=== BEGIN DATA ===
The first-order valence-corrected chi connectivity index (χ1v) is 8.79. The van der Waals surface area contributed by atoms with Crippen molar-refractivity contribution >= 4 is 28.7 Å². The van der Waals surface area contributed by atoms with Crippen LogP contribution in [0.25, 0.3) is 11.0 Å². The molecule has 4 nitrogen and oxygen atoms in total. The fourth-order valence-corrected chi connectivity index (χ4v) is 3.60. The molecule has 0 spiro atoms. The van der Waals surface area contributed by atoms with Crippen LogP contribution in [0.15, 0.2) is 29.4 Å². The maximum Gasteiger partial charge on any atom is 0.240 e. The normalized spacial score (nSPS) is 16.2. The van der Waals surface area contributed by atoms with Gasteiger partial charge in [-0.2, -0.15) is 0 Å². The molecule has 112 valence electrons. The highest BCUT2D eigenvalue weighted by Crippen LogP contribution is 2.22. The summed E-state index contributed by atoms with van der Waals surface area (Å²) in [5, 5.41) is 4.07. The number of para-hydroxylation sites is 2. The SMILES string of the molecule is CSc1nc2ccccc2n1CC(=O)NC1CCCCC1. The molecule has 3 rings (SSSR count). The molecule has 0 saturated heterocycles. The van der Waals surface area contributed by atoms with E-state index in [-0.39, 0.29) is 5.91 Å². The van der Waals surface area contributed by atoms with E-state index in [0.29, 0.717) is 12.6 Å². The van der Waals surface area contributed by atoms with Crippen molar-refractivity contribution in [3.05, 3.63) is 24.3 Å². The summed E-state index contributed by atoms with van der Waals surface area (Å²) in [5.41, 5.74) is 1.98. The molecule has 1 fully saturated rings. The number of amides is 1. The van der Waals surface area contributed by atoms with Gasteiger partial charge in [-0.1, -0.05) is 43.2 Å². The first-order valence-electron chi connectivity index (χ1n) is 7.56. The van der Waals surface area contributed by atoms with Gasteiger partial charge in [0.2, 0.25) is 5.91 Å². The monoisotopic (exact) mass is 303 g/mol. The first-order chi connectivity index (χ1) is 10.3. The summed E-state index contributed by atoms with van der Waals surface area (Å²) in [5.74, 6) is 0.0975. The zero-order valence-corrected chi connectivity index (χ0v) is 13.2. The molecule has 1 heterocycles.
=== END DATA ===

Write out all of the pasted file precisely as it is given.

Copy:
The first-order valence-corrected chi connectivity index (χ1v) is 8.79. The van der Waals surface area contributed by atoms with Crippen molar-refractivity contribution >= 4 is 28.7 Å². The van der Waals surface area contributed by atoms with Crippen LogP contribution in [0.25, 0.3) is 11.0 Å². The molecule has 4 nitrogen and oxygen atoms in total. The fourth-order valence-corrected chi connectivity index (χ4v) is 3.60. The molecule has 0 spiro atoms. The van der Waals surface area contributed by atoms with Crippen LogP contribution in [0.15, 0.2) is 29.4 Å². The maximum Gasteiger partial charge on any atom is 0.240 e. The normalized spacial score (nSPS) is 16.2. The van der Waals surface area contributed by atoms with Gasteiger partial charge in [-0.2, -0.15) is 0 Å². The molecule has 112 valence electrons. The highest BCUT2D eigenvalue weighted by Crippen LogP contribution is 2.22. The summed E-state index contributed by atoms with van der Waals surface area (Å²) in [5, 5.41) is 4.07. The number of para-hydroxylation sites is 2. The SMILES string of the molecule is CSc1nc2ccccc2n1CC(=O)NC1CCCCC1. The molecule has 3 rings (SSSR count). The molecule has 0 saturated heterocycles. The van der Waals surface area contributed by atoms with E-state index in [-0.39, 0.29) is 5.91 Å². The van der Waals surface area contributed by atoms with E-state index in [0.29, 0.717) is 12.6 Å². The van der Waals surface area contributed by atoms with Crippen molar-refractivity contribution in [3.05, 3.63) is 24.3 Å². The summed E-state index contributed by atoms with van der Waals surface area (Å²) in [5.41, 5.74) is 1.98. The molecule has 1 fully saturated rings. The number of amides is 1. The van der Waals surface area contributed by atoms with Gasteiger partial charge in [-0.1, -0.05) is 43.2 Å². The first-order valence-electron chi connectivity index (χ1n) is 7.56. The van der Waals surface area contributed by atoms with Gasteiger partial charge in [0.2, 0.25) is 5.91 Å². The monoisotopic (exact) mass is 303 g/mol. The first-order chi connectivity index (χ1) is 10.3. The summed E-state index contributed by atoms with van der Waals surface area (Å²) in [5.74, 6) is 0.0975. The zero-order valence-corrected chi connectivity index (χ0v) is 13.2. The molecule has 1 heterocycles.